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I asked a question earlier using a piece of terminology that was clear in context. A reputable user answered as if the question had been about a more familiar use of the word in an unrelated area. As it stands, the answer is misleading.

What is the preferred course of action?

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    $\begingroup$ Inform the user of the misunderstanding in a comment and, perhaps, edit the post to clarify the ambiguity. $\endgroup$
    – lulu
    Mar 27 at 23:16
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    $\begingroup$ The confusion comes from your word "realization" which has no fixed meaning in geometry and is used by different authors differently. You wrote a long post but you never defined what you mean when you use this word. $\endgroup$ Mar 28 at 0:02
  • $\begingroup$ Note: the relevant question appears to be this one. $\endgroup$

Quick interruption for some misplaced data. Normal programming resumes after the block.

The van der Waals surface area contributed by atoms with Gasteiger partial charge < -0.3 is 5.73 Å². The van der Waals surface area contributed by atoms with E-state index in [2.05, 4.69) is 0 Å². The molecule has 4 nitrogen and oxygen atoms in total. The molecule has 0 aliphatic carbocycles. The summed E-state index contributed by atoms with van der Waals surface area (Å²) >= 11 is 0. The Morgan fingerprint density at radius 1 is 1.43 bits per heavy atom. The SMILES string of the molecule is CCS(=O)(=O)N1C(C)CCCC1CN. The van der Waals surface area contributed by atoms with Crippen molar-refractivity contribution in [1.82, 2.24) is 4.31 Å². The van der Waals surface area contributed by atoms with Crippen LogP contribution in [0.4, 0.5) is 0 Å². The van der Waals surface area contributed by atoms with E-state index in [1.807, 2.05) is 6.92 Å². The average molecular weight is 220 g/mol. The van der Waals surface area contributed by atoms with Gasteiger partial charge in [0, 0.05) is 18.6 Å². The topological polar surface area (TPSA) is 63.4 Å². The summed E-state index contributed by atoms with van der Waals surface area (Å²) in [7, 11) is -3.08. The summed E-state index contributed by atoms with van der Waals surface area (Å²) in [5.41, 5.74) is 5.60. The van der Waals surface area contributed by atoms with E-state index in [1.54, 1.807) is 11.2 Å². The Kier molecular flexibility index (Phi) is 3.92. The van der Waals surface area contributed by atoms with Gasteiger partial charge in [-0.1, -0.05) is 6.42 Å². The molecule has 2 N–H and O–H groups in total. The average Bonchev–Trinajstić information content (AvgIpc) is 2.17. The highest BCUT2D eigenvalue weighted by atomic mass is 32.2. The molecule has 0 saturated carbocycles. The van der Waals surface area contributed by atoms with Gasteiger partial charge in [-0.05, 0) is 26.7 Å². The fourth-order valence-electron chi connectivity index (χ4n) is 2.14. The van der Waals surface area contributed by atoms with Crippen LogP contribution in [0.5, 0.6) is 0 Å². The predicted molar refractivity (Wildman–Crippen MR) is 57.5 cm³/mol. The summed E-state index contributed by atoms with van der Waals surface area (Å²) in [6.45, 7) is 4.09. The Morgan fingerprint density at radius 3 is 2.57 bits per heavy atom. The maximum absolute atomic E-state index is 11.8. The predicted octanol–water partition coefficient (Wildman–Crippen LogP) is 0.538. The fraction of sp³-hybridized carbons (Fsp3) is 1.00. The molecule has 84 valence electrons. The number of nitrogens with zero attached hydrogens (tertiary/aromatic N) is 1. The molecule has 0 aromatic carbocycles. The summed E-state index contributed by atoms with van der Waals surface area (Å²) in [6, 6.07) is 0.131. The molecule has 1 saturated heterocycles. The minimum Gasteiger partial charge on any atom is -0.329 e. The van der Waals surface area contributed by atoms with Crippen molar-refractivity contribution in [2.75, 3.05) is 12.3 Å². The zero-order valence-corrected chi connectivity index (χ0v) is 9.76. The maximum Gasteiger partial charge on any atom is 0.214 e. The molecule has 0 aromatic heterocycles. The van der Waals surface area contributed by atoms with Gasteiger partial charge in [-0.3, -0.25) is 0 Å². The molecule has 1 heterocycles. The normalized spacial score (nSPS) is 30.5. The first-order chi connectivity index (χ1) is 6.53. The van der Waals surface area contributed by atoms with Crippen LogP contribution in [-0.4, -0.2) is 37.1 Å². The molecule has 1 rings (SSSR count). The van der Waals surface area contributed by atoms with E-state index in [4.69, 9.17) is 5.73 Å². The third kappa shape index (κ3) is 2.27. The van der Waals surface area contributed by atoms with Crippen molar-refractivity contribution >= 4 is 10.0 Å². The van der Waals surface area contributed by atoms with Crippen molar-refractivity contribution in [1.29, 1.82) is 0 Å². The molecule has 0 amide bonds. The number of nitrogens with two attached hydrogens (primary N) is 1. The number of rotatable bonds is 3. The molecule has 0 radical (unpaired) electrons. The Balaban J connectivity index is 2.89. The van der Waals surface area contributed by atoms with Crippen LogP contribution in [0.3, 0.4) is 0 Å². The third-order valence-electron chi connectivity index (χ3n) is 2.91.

– lulu
    Mar 28 at 0:04
  • $\begingroup$ @MoisheKohan The confusion was due to the word "helix", which I defined at the start of the post. $\endgroup$
    – Numeral
    Mar 28 at 0:05
  • $\begingroup$ I did inform the user of the misunderstanding. Their answer uses a picture of a standard helix, not the polygonal helix relevant to the question. $\endgroup$
    – Numeral
    Mar 28 at 0:08
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    $\begingroup$ There are several questions in your post, which is never a good idea. The question I was referring to is "Can it really be that the same abstract regular polytope can have such qualitatively different realisations?" This is the question that Ethan was answering. All in all, the onus is on you to make your question clear and in the current form it is not. (For the record, I published several papers on rigidity and flexibility of polygonal graphs in Euclidean space and my reading of your question is the same as Ethan's.) $\endgroup$ Mar 28 at 0:18
  • $\begingroup$ This post isn't about Ethan's interpretation, but thank you for your response and advice. $\endgroup$
    – Numeral
    Mar 28 at 0:49

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